Jamie I.F. started building niche sites just a few years ago, but already he’s grown from a hobby blog to a portfolio of niche sites that earn over $450,000 per year.
We recently had Jamie on Seeking Profit as our show’s first guest!
During our conversation, he told us about his humble beginnings as a university student doing in-house SEO, building a portfolio of websites, and optimizing conversions with his SPEAR framework.
I highly recommend you check out this episode on YouTube so you don’t miss out on a great conversation with one of the biggest names on Niche Site Twitter™.
But if you prefer the written word or can’t watch, I’ve written the best synopsis possible. Let’s get into it.
How Jamie I.F. Got Started with Niche Sites
We’ll get into some specific advice Jamie has for improving your affiliate content, but first, let’s look at how he got into this industry in the first place.
Before Starting Niche Sites
Jamie has always had an eye for online business, going back to when he was a teenager.
Before starting niche sites, he tried a few other entrepreneurial projects, including starting a clothing brand on Instagram and a non-profit business incubator.
Fun Fact: The name of the non-profit is where the I.F. in his Twitter handle came from.
However, it was during his days at university that he’d first learn about the impact that proper search engine optimization (SEO) can have on a business.
First SEO Job
During his third year at university, Jamie took part in what British students call their “year in industry.” This is where students leave school for a period to gain professional experience (similar to internships in the U.S.)
Jamie ended up working for a small but established media company that was publishing its content online.
This company didn’t place a focus on SEO or optimizing content for digital media. It was just publishing content as it always had.
However, most of the company’s traffic was coming through its homepage, and Jamie’s bosses were wondering if they could get traffic directly to their top pages instead.
This is where Jamie started researching SEO, implementing tests, and seeing results in real-time (remember, this was an established brand, so small changes had big impacts).
After leaving his year in industry, Jamie bounced around a few more projects and startups before putting what he learned into practice with his own niche site.
The First Niche Site
Jamie started his first niche site for the same reason a lot of us did: to create a side hustle that might earn a “beer-money” level of income.
At the time, he didn’t know that his site would someday generate tens of thousands of dollars per month. It was just a side project.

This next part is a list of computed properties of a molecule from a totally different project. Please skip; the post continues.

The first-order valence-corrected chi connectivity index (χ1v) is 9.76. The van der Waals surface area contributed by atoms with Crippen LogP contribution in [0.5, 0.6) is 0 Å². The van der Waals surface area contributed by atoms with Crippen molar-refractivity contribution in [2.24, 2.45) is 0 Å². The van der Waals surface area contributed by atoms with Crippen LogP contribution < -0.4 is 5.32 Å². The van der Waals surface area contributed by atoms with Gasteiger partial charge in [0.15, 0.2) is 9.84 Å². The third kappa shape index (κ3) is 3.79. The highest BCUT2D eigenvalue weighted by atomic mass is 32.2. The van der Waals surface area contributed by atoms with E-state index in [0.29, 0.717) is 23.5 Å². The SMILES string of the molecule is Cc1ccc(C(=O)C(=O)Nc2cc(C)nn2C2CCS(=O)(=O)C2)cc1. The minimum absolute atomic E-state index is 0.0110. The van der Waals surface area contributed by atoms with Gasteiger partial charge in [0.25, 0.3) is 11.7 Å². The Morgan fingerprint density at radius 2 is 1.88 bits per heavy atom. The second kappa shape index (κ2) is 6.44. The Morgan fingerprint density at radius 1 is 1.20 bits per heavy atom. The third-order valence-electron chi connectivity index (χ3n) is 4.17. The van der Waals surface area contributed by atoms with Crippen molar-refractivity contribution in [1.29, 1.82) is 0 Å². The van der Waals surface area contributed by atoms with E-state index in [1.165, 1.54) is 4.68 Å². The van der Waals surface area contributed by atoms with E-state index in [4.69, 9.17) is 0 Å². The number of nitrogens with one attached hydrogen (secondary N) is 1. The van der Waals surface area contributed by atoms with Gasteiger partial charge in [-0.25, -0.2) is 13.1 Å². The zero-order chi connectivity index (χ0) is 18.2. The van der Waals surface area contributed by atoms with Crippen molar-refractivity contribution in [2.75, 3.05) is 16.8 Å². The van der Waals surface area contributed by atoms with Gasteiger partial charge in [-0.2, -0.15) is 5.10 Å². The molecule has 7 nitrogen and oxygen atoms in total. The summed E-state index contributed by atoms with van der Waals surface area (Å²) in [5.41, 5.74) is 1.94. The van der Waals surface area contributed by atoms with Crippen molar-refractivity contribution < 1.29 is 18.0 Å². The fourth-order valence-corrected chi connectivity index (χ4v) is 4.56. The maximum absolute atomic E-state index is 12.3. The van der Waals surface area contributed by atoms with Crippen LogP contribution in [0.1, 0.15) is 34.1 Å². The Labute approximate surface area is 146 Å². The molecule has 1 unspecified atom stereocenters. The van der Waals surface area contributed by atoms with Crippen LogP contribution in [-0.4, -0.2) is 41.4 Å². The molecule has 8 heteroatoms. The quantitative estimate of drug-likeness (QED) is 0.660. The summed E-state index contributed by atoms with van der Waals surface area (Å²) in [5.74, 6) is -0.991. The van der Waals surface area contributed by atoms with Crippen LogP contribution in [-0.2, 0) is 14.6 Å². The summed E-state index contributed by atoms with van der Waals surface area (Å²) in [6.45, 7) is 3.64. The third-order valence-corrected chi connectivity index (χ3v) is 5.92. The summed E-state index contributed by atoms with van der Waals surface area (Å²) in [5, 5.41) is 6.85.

It took his site eight months to earn a job-replacement level of income, which for Jamie was about $4,000 per month. Then, in April 2020, Amazon cut its commission rates, so he had to build up to that level again.
During this time, Jamie says he was living at home, so he didn’t have the financial pressures some site builders may have.
But, like most successful bloggers, he put in thousands of hours alone in a dark room typing until his site was successful.
Growing From One Niche Site to $450k+/Year
If it’s difficult to make a full-time income from niche sites, then building a successful portfolio is near-insurmountable.
Here is how Jamie was able to build a portfolio of successful sites, along with some tips for expanding beyond that first site.
How Long It Took to Hit Milestones
Jamie’s first site took eight months to make job-replacement income, which is incredibly fast. He attributes this quick success to the niche he chose, which happened to be very lucrative.
Although it took eight months to make a decent profit, it took Jamie four years to get to his current level of success.
One reason bloggers don’t often hit six-figure income is that they become complacent. This is why you should always be looking for growth opportunities within your business.
The niche you choose also matters a lot. More on that in a moment.
How to Build a Niche Site Portfolio
Here are a few of Jamie’s tidbits of advice to expand beyond your first successful website:
Choose the Right Niches
During his interview, Jamie said over and over that he got lucky with the niche he chose for his first site.
He started a blog about one of his passions, thinking he could monetize it with ads. He had no idea that it was one of the hottest niches for high-ticket affiliate marketing.
When it was time for him to expand to more sites, you can believe he focused a lot on picking a niche with high-ticket affiliate offers, a good level of competition, and things he knew he could write about at an expert level.
Speaking of which…
Make Educated Guesses Based On Past Success
Building your second site should take about a tenth of the time as building your first site.
That’s because when you’re building your first site, you have no idea what you’re doing. It’s important to try a lot of things, make mistakes, fix things, and learn.
When you expand your portfolio, you should take your learnings and leverage them into a competitive advantage.
This doesn’t mean your additional sites will automatically succeed. There are too many factors involved for that to be the case.
However, it does mean that you won’t have to repeat the same lessons, so each site you add should have a greater chance of success.
Accept Luck as a Factor
Again, Jamie attributes a lot of his success to getting lucky with his first site. While some of that is just humility, there’s truth to it as well.
You can follow all the best guidelines and write great content, but you picked a terrible niche. Or maybe Google just doesn’t want to rank you above established publishers.
You could also have a thriving niche site, and then a major media company takes over the search engine results pages (SERPs) for your highest-value keywords.
Figuring out how to get luck on your side is a valuable skill. However, if you have poor luck, a robust portfolio of sites is a good way to protect yourself.
Improving Affiliate Content With the SPEAR Framework
During their chat, Jamie told Andrew and Emil about using his SPEAR framework to improve his affiliate content’s conversion rate and organic traffic.
Here’s how he breaks it down:
Search intent is the most important thing to consider when you’re writing targeted affiliate content.
You need to think about what’s going through a person’s head when they search for your target keyword and then deliver something that assists their situation.